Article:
A practical approach to teaching numeracy is more effective than a purely academic system, when it comes to teaching young people and adults, says a new Ofsted report.
The most effective teaching and learning develop learners’ numeracy skills by setting maths problems in work-related contexts and by using well designed practical tasks and group work, the report found. Conversely, poor numeracy provision tends to focus solely on worksheets and repetitive exercises which can leave students both unable to understand mathematical concepts and incapable of applying their learning in their everyday lives.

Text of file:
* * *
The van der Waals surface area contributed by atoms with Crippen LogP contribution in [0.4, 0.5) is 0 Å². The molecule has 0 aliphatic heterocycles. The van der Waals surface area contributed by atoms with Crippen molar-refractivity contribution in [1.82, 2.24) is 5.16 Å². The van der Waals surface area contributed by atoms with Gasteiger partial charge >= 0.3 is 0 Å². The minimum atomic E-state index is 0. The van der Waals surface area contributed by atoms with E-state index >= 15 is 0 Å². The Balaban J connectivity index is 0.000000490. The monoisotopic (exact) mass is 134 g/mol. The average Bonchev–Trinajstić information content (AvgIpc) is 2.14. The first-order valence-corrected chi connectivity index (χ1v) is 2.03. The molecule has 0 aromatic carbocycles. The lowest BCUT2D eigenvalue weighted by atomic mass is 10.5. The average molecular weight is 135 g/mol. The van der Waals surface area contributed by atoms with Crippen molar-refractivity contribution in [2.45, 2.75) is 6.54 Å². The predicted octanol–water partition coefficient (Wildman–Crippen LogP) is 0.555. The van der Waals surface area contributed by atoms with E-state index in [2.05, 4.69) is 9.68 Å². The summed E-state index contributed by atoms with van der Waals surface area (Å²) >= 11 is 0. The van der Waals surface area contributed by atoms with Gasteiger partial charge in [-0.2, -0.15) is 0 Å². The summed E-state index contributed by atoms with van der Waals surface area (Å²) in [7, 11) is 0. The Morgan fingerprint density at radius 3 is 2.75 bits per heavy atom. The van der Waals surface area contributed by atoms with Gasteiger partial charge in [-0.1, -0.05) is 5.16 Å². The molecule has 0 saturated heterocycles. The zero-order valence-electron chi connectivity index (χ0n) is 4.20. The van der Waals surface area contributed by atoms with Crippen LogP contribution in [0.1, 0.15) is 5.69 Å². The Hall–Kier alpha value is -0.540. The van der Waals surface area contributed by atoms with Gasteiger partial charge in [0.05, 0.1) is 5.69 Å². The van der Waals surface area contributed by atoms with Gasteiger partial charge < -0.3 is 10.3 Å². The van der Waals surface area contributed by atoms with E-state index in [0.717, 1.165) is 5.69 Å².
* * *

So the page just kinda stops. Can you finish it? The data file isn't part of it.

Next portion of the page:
Examples of good practice cited in the report, Tackling the challenge of low numeracy skills in young people and adults, include construction learners developing their numeracy to calculate how many bricks were needed for a wall, and business administration learners calculating decreases in stock after a busy weekend and using this information to change their stock orders. In both these examples, learners could see how numeracy related to their everyday lives and were motivated to put in the effort needed to become more skilled in tasks they had previously preferred to avoid.